Grants needed to improve Irish energy efficiency

Efforts to improve energy efficiency in modern Irish homes are being undermined by the poor performance of the existing housing stock, according to a government-backed training body.

Ireland has a wealth of old properties - many of which are poorly insulated

Ireland has a wealth of old properties - many of which are poorly insulated

The Renewable Energy Skills project (RES) is an independent organisation which uses government funding to teach trades people how to install microrenewables in an effort to promote clean energy in the country.

But according to its chairman, Johnny Flynn, its efforts and building regs brought in to improve energy efficiency in the 1990s are being diluted by over one million older homes wasting huge amounts of energy.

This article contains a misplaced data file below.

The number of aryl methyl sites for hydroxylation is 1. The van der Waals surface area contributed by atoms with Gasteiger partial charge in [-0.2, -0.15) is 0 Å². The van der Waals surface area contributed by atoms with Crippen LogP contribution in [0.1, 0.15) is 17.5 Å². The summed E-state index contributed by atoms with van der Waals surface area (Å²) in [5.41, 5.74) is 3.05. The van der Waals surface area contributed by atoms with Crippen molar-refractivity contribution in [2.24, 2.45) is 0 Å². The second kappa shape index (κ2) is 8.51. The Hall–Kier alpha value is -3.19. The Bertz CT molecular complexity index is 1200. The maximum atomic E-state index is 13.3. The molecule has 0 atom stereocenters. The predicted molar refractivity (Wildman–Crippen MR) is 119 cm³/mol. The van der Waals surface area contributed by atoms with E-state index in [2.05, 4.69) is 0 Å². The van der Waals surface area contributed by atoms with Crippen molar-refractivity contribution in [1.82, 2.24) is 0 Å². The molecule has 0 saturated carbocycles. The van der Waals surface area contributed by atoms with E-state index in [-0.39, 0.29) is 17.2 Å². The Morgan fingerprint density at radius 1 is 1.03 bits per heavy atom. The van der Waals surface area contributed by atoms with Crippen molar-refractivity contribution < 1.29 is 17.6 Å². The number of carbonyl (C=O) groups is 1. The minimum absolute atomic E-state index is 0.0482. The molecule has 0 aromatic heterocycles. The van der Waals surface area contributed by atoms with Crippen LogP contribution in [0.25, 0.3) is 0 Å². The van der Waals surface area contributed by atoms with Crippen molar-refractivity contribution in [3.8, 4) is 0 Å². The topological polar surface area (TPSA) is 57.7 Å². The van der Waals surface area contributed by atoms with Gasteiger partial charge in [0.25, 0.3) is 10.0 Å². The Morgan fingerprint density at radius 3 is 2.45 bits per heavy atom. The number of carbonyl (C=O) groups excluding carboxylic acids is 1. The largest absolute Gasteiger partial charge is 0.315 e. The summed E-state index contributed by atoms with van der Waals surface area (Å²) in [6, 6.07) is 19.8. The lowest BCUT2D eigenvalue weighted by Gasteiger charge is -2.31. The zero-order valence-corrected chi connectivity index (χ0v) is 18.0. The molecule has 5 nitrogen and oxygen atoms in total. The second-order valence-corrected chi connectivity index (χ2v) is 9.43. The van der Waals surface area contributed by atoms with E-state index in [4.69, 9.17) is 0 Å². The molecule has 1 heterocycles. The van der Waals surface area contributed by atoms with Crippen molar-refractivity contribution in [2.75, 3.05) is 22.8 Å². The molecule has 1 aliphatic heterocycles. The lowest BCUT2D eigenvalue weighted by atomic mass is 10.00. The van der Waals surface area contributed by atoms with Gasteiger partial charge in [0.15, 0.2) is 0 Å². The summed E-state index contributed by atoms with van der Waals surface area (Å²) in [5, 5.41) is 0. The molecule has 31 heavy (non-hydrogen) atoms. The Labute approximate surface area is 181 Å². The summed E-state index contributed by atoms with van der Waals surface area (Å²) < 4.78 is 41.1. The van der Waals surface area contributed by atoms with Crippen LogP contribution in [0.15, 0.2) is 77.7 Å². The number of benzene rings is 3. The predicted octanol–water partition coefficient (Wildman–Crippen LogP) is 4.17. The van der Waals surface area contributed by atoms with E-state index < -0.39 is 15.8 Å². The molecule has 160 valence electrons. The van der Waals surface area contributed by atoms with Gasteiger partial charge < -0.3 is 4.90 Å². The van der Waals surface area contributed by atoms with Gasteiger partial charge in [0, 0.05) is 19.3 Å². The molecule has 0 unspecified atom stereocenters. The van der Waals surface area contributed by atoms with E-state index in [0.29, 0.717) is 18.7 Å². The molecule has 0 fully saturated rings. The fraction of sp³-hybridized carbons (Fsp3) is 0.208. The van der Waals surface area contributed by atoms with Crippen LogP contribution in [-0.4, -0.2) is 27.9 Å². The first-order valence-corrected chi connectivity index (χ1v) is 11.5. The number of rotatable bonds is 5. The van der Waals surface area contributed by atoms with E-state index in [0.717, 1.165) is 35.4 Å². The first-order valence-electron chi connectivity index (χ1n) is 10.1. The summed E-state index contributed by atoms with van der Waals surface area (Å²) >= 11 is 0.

"The introduction of environmentally sound construction methods and materials in the building of new homes is being undermined by the fact that approximately two thirds of existing Irish homes remain poorly insulated and are, therefore, neither energy efficient nor environmentally friendly," said Mr Flynn.

RES has called on the government to address the situation in its white paper on sustainable energy currently being considered, offering grants to help with the costs of improving energy efficiency in the home.

"There are many vulnerable people in our communities, such as the elderly and low income households, who are living in homes without adequate insulation," said Mr Flynn.

"Without adequate insulation, which makes these buildings practically impossible to heat, these people are suffering from health problems and are also facing huge fuel bills.

"Apart from reducing fuel and electricity bills, a more energy-efficient home helps to protect the environment and provide greater protection for householders against future increases in fuel costs, as well as making the use of renewable energy technologies a more practical option."

Sam Bond



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